Prominent pastor gets real about his own sin – why that’s a very good thing

Prominent pastor gets real about his own sin – why that’s a very good thing May 16, 2016

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I’ve experienced great success and a few embarrassing failures. . . . In essence, as much as I like to view myself as a good or even a very good leader, I’m more truthfully a blessed and broken leader, one who is daily in need of being . . . redeemed by the Spirit of God who resides in me.

Reviewed by New York Times best selling author Nathan Whitaker
At the suggestion of a friend, I put down the latest mystery/thriller that I was reading and tackled Stephen Macchia’s latest offering to try and make myself at least a little better. To my wife’s certain chagrin, this quest for self-improvement isn’t going to be a habit.

I briefly met Stephen, the President of Leadership Transformations, Inc., and a teacher/director at Gordon-Conwell Theological Seminary, a few years ago after hearing him give a presentation on the importance of renewal, so I didn’t come into this book completely cold. Well, mostly. (For what it’s worth, I reviewed the book after buying it myself, reading it for my own edification, not review purposes.)

steve1Stephen comes at the question of leadership from an unusual place in “Broken and Whole:” the “love chapter” of 1 Corinthians 13. His thirteen chapters track the various qualities of love as outlined by the Apostle Paul in the letter to Corinth, such as patience, truth, and protection.

He marries these qualities of Paul with his own transparency, sharing his own sin and brokenness in leadership. He lays the groundwork in the Introduction, writing “…I also make mistakes. I blunder. I think horrible thoughts. I’m an internal quagmire….”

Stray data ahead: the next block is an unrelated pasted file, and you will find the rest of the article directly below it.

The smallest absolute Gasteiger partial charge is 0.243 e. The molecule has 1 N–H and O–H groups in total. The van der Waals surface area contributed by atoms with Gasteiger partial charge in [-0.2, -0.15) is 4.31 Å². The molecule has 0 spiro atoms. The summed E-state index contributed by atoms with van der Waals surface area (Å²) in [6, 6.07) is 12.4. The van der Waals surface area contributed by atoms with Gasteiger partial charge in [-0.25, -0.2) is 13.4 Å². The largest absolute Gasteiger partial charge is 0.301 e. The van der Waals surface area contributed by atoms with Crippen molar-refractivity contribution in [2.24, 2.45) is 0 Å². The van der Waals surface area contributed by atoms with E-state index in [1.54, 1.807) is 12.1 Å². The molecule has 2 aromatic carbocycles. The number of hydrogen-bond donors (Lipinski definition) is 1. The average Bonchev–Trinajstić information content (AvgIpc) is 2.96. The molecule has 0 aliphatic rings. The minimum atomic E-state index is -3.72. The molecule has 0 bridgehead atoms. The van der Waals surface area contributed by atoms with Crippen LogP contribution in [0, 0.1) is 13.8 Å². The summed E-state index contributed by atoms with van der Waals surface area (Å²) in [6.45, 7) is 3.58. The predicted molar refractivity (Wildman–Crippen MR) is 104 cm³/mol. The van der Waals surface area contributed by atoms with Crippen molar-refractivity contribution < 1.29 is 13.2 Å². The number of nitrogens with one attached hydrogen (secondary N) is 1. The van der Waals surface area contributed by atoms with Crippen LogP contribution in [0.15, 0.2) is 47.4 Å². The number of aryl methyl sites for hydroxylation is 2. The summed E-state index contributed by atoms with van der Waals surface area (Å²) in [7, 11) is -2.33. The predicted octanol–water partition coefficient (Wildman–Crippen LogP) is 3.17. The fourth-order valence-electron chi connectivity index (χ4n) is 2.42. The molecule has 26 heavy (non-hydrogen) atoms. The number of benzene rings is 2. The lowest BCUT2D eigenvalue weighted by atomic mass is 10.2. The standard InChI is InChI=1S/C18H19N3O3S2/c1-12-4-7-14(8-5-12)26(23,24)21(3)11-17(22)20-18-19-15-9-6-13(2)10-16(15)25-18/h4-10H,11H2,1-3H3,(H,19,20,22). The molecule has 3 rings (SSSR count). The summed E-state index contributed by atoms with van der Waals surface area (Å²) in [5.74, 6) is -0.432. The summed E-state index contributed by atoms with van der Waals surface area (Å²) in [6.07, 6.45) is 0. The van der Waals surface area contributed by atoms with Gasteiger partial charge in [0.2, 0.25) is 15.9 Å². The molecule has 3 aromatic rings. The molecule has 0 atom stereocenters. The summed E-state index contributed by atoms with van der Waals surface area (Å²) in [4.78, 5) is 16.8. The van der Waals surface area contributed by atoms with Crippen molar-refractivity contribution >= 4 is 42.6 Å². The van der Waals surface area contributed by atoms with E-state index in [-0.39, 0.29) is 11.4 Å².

This is a book that demands that I digest what I’ve read. Not only does it contain an explicit means for that, through its chapter-ending “Audits” of questions and reflection, but through it’s depth. He simply makes me think. What does it mean to be joyful, to set aside pride (while still doing work of which I’m pleased)?

Wait until you get to wrestle alongside me in chapter three, where he picks through what it means to have a “competitive spirit.” Okay, I get it. Love does not boast. But in fairness, Stephen, Paul couldn’t have foreseen the advent of Twitter or my Facebook page. I mean, if I don’t point out clever things I’ve said or written, articles or books of mine, what’s the point of social media? (Is this a bad time to post my Twitter handle? Probably so.) Yet he asks me to wrestle with “self-protection” and “self-referencing,” and look instead toward building community – instead of fences.

But the book isn’t without encouragement. Certainly, he wants us to find and confront our human brokenness. But, as the title suggests, he also wants us to find the whole that God has created us to be. He therefore invites and encourages us to live in a space of trust, hope and joy as well.

Whether referencing Jonathan Edwards or Kintsugi (the Japanese art of mending broken pottery, as you undoubtedly knew), Stephen’s examples and illustrations are wide-ranging yet clear, making for an easy read. Yet a challenging one, one that I’m going to have to undertake again.

I don’t want to give too much away, but I will say this: the butler didn’t do it. The authentic leader did, through examining the heart and growing into who God created.

Purchase your own copy of Steve’s new book by clicking on the image below:

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